DAKAR (Reuters) - Gambia’s communication minister, Sheriff Bojang, said on Monday he had left his post in the first high-profile Cabinet defection since President Yahya Jammeh refused to accept losing a December election.
Opposition leader Adama Barrow won the polls by a thin margin, sparking nationwide celebrations in the riverine nation wedged within its larger and freer neighbor, Senegal.
But after initially conceding defeat, Jammeh changed his mind a week later and said his party would challenge the results in court.
In a statement sent to Reuters, Bojang said such efforts were “an attempt to subvert the express will of the Gambian electorate” and he urged others to join him.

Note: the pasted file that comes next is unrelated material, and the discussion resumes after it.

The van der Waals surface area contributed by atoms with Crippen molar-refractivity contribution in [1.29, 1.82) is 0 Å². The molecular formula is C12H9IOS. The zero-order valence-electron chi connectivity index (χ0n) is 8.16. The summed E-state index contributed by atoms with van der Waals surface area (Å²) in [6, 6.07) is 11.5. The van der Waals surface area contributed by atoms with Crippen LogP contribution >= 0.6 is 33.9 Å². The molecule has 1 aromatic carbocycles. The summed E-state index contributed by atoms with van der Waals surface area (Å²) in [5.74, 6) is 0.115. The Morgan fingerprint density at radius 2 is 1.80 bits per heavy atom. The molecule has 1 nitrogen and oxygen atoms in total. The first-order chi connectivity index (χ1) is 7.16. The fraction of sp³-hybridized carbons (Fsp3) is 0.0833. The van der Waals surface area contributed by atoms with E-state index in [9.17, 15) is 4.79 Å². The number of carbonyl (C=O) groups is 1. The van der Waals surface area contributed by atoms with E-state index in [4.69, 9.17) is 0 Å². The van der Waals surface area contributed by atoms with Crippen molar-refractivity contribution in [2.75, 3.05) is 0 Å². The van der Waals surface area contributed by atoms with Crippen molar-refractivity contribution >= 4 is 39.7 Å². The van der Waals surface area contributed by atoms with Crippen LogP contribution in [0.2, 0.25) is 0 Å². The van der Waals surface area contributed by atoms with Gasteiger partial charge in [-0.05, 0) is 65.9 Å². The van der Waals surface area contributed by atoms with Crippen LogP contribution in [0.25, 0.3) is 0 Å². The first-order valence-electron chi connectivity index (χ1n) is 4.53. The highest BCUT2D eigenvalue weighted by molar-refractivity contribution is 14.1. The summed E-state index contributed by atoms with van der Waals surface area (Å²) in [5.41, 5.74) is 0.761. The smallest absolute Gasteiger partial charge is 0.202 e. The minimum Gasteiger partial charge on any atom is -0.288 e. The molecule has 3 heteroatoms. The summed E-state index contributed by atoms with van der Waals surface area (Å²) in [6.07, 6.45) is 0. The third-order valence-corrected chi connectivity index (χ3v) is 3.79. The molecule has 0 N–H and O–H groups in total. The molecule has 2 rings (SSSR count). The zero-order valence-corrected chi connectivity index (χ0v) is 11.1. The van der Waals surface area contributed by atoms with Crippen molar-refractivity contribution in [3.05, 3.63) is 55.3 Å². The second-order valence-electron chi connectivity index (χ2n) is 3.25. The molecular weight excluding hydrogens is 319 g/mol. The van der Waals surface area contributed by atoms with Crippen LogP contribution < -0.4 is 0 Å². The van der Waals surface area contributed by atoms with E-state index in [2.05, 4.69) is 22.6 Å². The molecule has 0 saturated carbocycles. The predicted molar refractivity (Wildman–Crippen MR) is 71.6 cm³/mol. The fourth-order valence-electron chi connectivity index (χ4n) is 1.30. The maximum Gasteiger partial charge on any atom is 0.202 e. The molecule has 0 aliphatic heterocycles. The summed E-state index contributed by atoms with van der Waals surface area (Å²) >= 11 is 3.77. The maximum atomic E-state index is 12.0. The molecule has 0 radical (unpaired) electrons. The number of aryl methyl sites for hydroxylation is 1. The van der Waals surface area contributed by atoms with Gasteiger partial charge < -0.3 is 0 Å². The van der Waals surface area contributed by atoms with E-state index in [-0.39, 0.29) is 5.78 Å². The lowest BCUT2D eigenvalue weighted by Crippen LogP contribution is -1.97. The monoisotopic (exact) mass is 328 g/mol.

“The Gambia has decided and we must accept and respect this decision,” he said, quoting a popular poster slogan which has been effaced by soldiers in the capital Banjul in recent weeks. Bojang confirmed the authenticity of the statement to Reuters via telephone from neighboring Senegal.
The minister made headlines in October by announcing that Gambia intended to leave the International Criminal Court, calling it the “International Caucasian Court”.
Jammeh’s opponents hope Bojang’s departure might signal further departures from among allies within the country who retain control of the army and other state institutions.
Foreign Minister Neneh Macdouall Gaye resigned in December, though her decision attracted little publicity.
Many officials and businessmen have fled the country, fearing a crackdown by the former lieutenant who seized power at aged 29 in a 1994 coup and is accused by rights groups of jailing and killing his critics.
Reporting by Emma Farge; Editing by Matthew Mpoke Bigg and Sandra Maler